Every man in the village works for one of these three assistants, and each man is ranked by age.  The women work for their husbands, first wives ranked higher than second.  Children answer directly to their mothers and are ranked by their ages.  In this way, the government of the village runs smoothly: every member of the tribe is also a member of the government.  No one can complain about the administration.

Social codes dictate almost every aspect of Umba behavior.  An Umba of a lower rank, for instance, may not look an Umba of higher rank in the eye, which means, because all Umbas are ranked, that living Umbas never have their glances met.  Neither may a lower ranked Umba speak first to a higher ranked one.  If an Umba has information to report, he must stand in his superior’s presence until commanded to speak.  Thus, idle conversation is rare among living Umbas.

On the other hand, when Umbas die, they may do as they please.

Sometimes the Umbas die for only a few hours, sometimes for a year.  With practice, it’s said, the dead learn to make their bodies rot.  That’s a sign to the living not to expect them back.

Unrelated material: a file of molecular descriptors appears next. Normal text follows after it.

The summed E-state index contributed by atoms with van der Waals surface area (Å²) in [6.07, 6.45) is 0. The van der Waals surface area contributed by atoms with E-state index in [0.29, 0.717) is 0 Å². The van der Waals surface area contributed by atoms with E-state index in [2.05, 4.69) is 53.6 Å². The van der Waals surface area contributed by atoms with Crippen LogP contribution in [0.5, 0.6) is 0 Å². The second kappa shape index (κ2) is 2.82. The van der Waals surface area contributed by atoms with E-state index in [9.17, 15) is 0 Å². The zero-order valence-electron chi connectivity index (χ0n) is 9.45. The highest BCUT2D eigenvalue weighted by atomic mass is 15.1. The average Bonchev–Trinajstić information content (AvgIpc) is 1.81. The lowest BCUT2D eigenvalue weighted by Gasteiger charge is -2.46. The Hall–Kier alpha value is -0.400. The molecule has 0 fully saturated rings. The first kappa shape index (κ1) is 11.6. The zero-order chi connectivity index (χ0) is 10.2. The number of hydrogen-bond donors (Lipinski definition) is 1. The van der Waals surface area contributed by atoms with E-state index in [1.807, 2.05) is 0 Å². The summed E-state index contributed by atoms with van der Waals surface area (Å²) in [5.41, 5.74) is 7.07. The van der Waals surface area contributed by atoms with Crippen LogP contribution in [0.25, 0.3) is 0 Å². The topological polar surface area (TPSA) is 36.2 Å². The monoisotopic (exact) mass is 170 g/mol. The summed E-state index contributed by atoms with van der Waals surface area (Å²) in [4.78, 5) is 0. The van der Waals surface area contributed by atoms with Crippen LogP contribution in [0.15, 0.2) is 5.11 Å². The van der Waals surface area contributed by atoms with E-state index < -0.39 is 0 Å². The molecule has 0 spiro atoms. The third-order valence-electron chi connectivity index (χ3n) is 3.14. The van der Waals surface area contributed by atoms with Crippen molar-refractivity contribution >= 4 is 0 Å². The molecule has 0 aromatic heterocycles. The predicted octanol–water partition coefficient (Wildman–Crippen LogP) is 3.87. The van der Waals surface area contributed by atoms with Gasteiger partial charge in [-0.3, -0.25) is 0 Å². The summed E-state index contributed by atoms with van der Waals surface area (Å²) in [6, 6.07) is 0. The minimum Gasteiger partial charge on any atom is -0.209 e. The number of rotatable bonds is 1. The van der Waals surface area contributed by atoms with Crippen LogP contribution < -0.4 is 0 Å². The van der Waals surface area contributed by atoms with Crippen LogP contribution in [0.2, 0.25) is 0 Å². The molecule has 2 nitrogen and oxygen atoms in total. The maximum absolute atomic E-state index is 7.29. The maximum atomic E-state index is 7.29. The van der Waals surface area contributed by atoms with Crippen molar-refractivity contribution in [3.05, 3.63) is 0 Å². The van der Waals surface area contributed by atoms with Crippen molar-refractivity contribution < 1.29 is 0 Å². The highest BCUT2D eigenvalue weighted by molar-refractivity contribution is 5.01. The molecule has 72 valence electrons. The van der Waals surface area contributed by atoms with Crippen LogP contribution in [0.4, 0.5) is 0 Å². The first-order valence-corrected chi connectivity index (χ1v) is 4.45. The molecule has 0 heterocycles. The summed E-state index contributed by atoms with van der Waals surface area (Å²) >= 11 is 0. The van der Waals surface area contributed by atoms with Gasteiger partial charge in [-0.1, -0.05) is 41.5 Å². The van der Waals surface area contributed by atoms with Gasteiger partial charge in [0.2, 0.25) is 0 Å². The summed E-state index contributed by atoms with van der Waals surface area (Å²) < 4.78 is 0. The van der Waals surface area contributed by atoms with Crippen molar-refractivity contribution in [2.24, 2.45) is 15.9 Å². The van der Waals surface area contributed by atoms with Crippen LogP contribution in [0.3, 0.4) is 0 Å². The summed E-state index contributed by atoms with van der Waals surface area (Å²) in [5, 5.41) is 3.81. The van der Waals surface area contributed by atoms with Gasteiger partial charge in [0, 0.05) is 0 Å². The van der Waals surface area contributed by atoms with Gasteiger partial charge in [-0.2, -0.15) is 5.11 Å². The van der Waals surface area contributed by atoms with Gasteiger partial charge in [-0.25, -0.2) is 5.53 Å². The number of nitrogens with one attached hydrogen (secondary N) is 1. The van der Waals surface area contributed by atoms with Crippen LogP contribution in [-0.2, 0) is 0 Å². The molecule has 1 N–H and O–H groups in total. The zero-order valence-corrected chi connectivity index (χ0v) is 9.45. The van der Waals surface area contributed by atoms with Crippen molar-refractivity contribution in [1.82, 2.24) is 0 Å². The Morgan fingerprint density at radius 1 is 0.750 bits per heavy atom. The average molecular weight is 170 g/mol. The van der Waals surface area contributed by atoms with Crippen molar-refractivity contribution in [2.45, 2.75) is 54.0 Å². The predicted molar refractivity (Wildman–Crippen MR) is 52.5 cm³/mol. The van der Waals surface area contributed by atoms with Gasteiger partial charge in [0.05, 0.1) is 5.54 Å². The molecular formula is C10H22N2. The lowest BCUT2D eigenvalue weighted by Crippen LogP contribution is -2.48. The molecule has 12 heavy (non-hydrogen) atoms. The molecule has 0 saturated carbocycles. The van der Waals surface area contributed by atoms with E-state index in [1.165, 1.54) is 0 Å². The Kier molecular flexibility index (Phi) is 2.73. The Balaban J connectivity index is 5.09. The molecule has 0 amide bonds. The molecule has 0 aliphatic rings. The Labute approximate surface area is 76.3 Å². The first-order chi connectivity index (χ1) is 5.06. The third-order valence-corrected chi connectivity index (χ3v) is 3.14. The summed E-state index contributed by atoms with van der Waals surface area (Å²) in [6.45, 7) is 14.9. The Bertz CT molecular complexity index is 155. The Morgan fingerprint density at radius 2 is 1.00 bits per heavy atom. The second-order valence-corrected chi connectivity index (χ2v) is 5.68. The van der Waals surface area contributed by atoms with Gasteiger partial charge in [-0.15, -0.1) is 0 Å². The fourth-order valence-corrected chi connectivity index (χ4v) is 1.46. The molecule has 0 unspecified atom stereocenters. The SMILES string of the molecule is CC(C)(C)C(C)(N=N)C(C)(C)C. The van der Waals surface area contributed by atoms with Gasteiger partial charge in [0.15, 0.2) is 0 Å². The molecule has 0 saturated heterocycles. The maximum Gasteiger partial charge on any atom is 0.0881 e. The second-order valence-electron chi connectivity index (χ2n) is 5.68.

An Umba can die in a variety of ways.  He may sleep late one morning and not be roused from his sleeping mat.  He may eat too much, or not enough.  He may be on his way to the minister of the department of enforcement for punishment when, walking on one of the rock-lined, arrow-straight paths, he may suddenly clutch his chest or his throat or trip and fall a little too hard.  If something like this happens, an officer of the department of death must inspect the body and then relay his observations up the chain of command to the director of the department of death, the chief’s assistant, who reviews the symptoms.

Are the eyes closed?  Check.

Do they not open when the body is shaken?  Check.